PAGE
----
Capital Thoughts:

Captain America #14

Issue #14 nicely ties up the Nuke story-arc.  Nuke justifies his psychotic murder spree by stating that he’s only doing it for the troops, and to keep America strong.  He further states that Cap, despite being a fellow solder and a superior officer–he always addresses Cap as “sir”—, is clueless.  What does Cap, a born winner, know of rage? Cap and his generation won their war, whereas Nuke and his companions lost theirs.  (One assumes Nuke is referring to Vietnam, though for some reason his “lost” war is relocated to the mythical Eastern European nation of “Nrosvekistan.”)

Cap seems to be no match for Nuke, at least physically; instead, he attempts to win Nuke over by stating that soldiers do not add to human misery; they fight to secure the peace.  This simple premise is enough to stop Nuke, until he sees a reporter, and BOOM, he’s off again, ranting that American reporters are un-American; that they have ruined the lives of countless US soldiers, etc., etc.  Resorting again to violence, it takes all of Cap’s remaining strength to stop Nuke.

But as Cap himself admits, it isn’t the thought of saving lives that fuels him, but the rage he feels over the loss of Sharon and his son, Ian.  It’s not just whose rage is greater– Nuke’s jingoist rage VS Steve’s personal loss– but which super-powered soldier channels his rage in a more socially appropriate way.

Channeled rage is not something we associate with Cap.  It’s more of a Bruce Wayne-thing.  As we might recall from the pages of Frank Miller’s seminal Dark Night Returns, psychologists may actually believe that Batman is ill; they may feel sorry for him and want to treat him. To this, we might agree that Batman’s reluctance to kill is likely rooted in childhood trauma. His own parents, as we all know, were murdered in front of him. Does this mean that he’s an emotional mess? Sure, but what’s your point? When looking at Batman, who, like the villains he pursues, is costumed, it’s sometimes easy to see hero and villain as alike, but when measuring the actions of Batman and the Joker, there is a world of difference. Indeed, pre-Dark Knight Returns, weren’t we all exasperated by Batman’s tolerance?

But Cap is not the Bat, and his solution seems out of character.  Imagining Cap killing the Red Skull is believable; killing Nuke is not. The former is a Nazi psychopath; the latter is mentally ill but not beyond redemption.  His temporary cessation of violence proves that.  So, it is odd that it is the Falcon who stops Cap from finishing Nuke off.  Or perhaps it’s not too strange, given Sam Wilson’s own criminal past…  Who better to preach redemption than the redeemed?  Has Cap forgotten that his own partner is a former drug dealer? And what of Jet, whose crimes against humanity are nearly as legion as those of her father, Arnim Zola?  Why does Jet get a pass and Nuke doesn’t?  Despite Cap’s rationalization that Nuke must die because “mercy will only lead to more death,” Cap is not exercising a new ethical calculus so much as he is simply using overwhelming force to maintain an appearance of invincibility.  By Cap’s own admission, he has been weakened by a decade in Dimension Z, and Nuke is now more powerful than he is.  Put another way, were Cap’s strength unaffected, he’d be less likely to resort to murder.  Cap kills (or is ready to kill) not because he is physically strong but because he is ethically weak.  Readers are free to relate that thought to America’s ongoing geopolitical struggles.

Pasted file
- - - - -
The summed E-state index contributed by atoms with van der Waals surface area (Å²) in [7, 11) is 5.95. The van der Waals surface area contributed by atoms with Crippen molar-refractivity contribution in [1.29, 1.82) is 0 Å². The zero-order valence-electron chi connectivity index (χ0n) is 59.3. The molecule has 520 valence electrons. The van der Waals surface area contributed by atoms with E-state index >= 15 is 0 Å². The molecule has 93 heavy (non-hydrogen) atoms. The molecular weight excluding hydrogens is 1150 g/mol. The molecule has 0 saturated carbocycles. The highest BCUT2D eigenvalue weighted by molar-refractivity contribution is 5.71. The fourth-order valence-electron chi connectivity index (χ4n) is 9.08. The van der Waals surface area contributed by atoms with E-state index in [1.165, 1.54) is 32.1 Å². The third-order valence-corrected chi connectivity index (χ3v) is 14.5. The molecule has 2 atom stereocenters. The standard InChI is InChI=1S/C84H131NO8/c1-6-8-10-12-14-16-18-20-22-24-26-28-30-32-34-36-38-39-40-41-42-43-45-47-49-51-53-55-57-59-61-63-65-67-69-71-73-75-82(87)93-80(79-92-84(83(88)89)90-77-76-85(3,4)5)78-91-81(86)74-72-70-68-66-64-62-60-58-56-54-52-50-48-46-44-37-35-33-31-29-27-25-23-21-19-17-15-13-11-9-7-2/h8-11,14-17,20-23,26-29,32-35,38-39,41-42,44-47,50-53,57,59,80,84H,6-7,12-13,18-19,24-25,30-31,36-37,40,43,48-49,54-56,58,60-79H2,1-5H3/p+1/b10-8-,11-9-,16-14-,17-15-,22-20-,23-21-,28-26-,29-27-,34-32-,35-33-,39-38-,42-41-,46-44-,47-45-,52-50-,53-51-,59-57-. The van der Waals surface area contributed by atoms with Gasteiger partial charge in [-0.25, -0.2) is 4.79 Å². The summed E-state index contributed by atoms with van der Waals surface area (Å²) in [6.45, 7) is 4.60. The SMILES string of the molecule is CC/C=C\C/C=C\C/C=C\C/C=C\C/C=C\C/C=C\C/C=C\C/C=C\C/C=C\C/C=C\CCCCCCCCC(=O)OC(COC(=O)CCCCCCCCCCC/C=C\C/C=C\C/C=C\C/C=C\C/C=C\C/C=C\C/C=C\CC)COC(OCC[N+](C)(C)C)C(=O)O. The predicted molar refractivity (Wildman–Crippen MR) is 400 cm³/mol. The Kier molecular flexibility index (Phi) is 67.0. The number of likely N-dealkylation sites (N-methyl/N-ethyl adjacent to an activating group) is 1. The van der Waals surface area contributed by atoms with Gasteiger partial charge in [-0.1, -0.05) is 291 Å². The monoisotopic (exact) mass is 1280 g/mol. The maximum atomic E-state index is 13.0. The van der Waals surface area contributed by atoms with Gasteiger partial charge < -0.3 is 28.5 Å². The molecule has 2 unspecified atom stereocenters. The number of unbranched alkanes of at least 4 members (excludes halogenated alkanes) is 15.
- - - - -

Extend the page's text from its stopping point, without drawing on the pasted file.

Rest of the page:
What goes unspoken but, hopefully in future issues not unexplored, is that Cap is still more than a match for the Falcon.  So if Sam is weaker than Steve, why is it that Sam is still the one to show restraint?  Might it be that Cap’s vaunted ethics stem solely from his chemically-enhanced physique?  That would be a radical revising of the Cap origin story, in which Steve is selected over genetically superior men because of his ethical conduct and his strict abhorrence of violence.  Steve is a citizen first, and a solider distinctly second.  Or at least he was. Now it is Sam who uphold the freedom of the press and Steve who is ready to squelch this First Amendment right. The new Cap, it seems, would prefer a police state, as do his tyrannous enemies.

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Jeffrey Kahan is a is a well-established Shakespeare scholar with about two dozen books and editions to his name. He is also the co-author of Caped Crusaders 101 (MacFarland, 2nd ed., 2010), and is a co-editor of The Dark Man, a journal dedicated to the works of Robert E. Howard, and an associate editor of The New Ray Bradbury Review. He teaches a class on superhero comics and has twice appeared as a speaker at Comic-Con, as well as at New York’s Big Apple and other comic conventions. His newest book, Shakespeare and Superheroes, will be published in 2018 by ARC Press. He works in California but lives in his own world.

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